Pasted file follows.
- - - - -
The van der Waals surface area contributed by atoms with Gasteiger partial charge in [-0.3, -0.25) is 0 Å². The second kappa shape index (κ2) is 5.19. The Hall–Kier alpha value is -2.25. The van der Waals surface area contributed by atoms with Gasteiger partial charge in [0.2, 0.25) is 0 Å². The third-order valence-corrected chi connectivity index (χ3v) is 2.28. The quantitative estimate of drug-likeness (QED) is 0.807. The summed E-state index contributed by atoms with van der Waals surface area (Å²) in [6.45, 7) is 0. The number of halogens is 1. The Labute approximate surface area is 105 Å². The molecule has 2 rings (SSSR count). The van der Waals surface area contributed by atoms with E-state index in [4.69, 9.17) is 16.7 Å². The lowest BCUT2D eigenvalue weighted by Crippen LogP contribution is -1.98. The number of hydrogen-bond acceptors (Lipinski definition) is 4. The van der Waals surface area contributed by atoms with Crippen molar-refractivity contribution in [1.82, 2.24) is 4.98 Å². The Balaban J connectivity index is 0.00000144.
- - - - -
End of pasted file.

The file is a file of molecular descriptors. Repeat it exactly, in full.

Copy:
The van der Waals surface area contributed by atoms with Gasteiger partial charge in [-0.3, -0.25) is 0 Å². The second kappa shape index (κ2) is 5.19. The Hall–Kier alpha value is -2.25. The van der Waals surface area contributed by atoms with Gasteiger partial charge in [0.2, 0.25) is 0 Å². The third-order valence-corrected chi connectivity index (χ3v) is 2.28. The quantitative estimate of drug-likeness (QED) is 0.807. The summed E-state index contributed by atoms with van der Waals surface area (Å²) in [6.45, 7) is 0. The number of halogens is 1. The Labute approximate surface area is 105 Å². The molecule has 2 rings (SSSR count). The van der Waals surface area contributed by atoms with E-state index in [4.69, 9.17) is 16.7 Å². The lowest BCUT2D eigenvalue weighted by Crippen LogP contribution is -1.98. The number of hydrogen-bond acceptors (Lipinski definition) is 4. The van der Waals surface area contributed by atoms with Crippen molar-refractivity contribution in [1.82, 2.24) is 4.98 Å². The Balaban J connectivity index is 0.00000144.